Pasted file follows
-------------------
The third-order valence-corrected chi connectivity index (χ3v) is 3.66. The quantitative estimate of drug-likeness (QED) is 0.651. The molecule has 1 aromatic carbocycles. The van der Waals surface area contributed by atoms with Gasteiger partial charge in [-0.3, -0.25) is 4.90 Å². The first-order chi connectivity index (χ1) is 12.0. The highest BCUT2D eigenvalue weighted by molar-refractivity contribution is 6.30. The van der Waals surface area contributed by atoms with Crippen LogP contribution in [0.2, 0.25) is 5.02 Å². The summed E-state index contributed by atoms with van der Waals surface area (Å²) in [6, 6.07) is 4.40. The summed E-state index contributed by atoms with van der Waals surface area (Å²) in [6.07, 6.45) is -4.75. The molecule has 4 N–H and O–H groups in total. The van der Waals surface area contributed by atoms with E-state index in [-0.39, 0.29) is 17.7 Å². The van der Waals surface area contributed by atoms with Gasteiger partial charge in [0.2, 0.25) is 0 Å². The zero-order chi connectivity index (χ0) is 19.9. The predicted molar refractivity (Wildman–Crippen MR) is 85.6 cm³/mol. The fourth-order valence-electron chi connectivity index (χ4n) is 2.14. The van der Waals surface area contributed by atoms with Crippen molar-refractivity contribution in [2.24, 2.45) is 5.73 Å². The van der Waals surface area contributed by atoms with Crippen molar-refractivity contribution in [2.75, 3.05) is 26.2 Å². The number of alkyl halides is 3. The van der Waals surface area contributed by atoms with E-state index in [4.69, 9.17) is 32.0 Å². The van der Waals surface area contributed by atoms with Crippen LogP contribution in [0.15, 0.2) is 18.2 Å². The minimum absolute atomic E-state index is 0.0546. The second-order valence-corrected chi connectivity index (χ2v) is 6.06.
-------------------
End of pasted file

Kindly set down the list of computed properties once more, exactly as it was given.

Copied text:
The third-order valence-corrected chi connectivity index (χ3v) is 3.66. The quantitative estimate of drug-likeness (QED) is 0.651. The molecule has 1 aromatic carbocycles. The van der Waals surface area contributed by atoms with Gasteiger partial charge in [-0.3, -0.25) is 4.90 Å². The first-order chi connectivity index (χ1) is 12.0. The highest BCUT2D eigenvalue weighted by molar-refractivity contribution is 6.30. The van der Waals surface area contributed by atoms with Crippen LogP contribution in [0.2, 0.25) is 5.02 Å². The summed E-state index contributed by atoms with van der Waals surface area (Å²) in [6, 6.07) is 4.40. The summed E-state index contributed by atoms with van der Waals surface area (Å²) in [6.07, 6.45) is -4.75. The molecule has 4 N–H and O–H groups in total. The van der Waals surface area contributed by atoms with E-state index in [-0.39, 0.29) is 17.7 Å². The van der Waals surface area contributed by atoms with Gasteiger partial charge in [0.2, 0.25) is 0 Å². The zero-order chi connectivity index (χ0) is 19.9. The predicted molar refractivity (Wildman–Crippen MR) is 85.6 cm³/mol. The fourth-order valence-electron chi connectivity index (χ4n) is 2.14. The van der Waals surface area contributed by atoms with Crippen molar-refractivity contribution in [2.24, 2.45) is 5.73 Å². The van der Waals surface area contributed by atoms with Crippen molar-refractivity contribution in [2.75, 3.05) is 26.2 Å². The number of alkyl halides is 3. The van der Waals surface area contributed by atoms with E-state index in [4.69, 9.17) is 32.0 Å². The van der Waals surface area contributed by atoms with Crippen LogP contribution in [0.15, 0.2) is 18.2 Å². The minimum absolute atomic E-state index is 0.0546. The second-order valence-corrected chi connectivity index (χ2v) is 6.06.